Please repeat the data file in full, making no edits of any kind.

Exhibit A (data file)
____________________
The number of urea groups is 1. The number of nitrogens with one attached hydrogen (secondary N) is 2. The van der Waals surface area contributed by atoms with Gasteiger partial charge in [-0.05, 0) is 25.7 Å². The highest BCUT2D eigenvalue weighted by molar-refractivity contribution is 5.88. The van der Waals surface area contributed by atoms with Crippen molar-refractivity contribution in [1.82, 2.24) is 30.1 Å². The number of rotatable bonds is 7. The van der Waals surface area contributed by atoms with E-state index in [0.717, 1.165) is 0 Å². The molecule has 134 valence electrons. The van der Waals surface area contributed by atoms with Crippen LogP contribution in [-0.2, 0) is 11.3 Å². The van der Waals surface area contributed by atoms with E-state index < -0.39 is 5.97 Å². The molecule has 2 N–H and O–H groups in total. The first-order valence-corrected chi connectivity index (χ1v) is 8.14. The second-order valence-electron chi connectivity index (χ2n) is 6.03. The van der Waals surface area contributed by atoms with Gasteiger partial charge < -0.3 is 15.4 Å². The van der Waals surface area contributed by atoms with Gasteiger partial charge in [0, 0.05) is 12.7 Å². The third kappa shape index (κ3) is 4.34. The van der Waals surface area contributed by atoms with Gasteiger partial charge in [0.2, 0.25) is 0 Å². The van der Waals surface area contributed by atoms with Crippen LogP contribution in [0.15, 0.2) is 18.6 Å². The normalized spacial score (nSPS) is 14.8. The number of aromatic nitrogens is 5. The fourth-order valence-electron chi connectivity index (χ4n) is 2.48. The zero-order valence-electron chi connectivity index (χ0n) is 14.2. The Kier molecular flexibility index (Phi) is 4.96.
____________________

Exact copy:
The number of urea groups is 1. The number of nitrogens with one attached hydrogen (secondary N) is 2. The van der Waals surface area contributed by atoms with Gasteiger partial charge in [-0.05, 0) is 25.7 Å². The highest BCUT2D eigenvalue weighted by molar-refractivity contribution is 5.88. The van der Waals surface area contributed by atoms with Crippen molar-refractivity contribution in [1.82, 2.24) is 30.1 Å². The number of rotatable bonds is 7. The van der Waals surface area contributed by atoms with E-state index in [0.717, 1.165) is 0 Å². The molecule has 134 valence electrons. The van der Waals surface area contributed by atoms with Crippen LogP contribution in [-0.2, 0) is 11.3 Å². The van der Waals surface area contributed by atoms with E-state index < -0.39 is 5.97 Å². The molecule has 2 N–H and O–H groups in total. The first-order valence-corrected chi connectivity index (χ1v) is 8.14. The second-order valence-electron chi connectivity index (χ2n) is 6.03. The van der Waals surface area contributed by atoms with Gasteiger partial charge < -0.3 is 15.4 Å². The van der Waals surface area contributed by atoms with Gasteiger partial charge in [0, 0.05) is 12.7 Å². The third kappa shape index (κ3) is 4.34. The van der Waals surface area contributed by atoms with Gasteiger partial charge in [0.2, 0.25) is 0 Å². The van der Waals surface area contributed by atoms with Crippen LogP contribution in [0.15, 0.2) is 18.6 Å². The normalized spacial score (nSPS) is 14.8. The number of aromatic nitrogens is 5. The fourth-order valence-electron chi connectivity index (χ4n) is 2.48. The zero-order valence-electron chi connectivity index (χ0n) is 14.2. The Kier molecular flexibility index (Phi) is 4.96.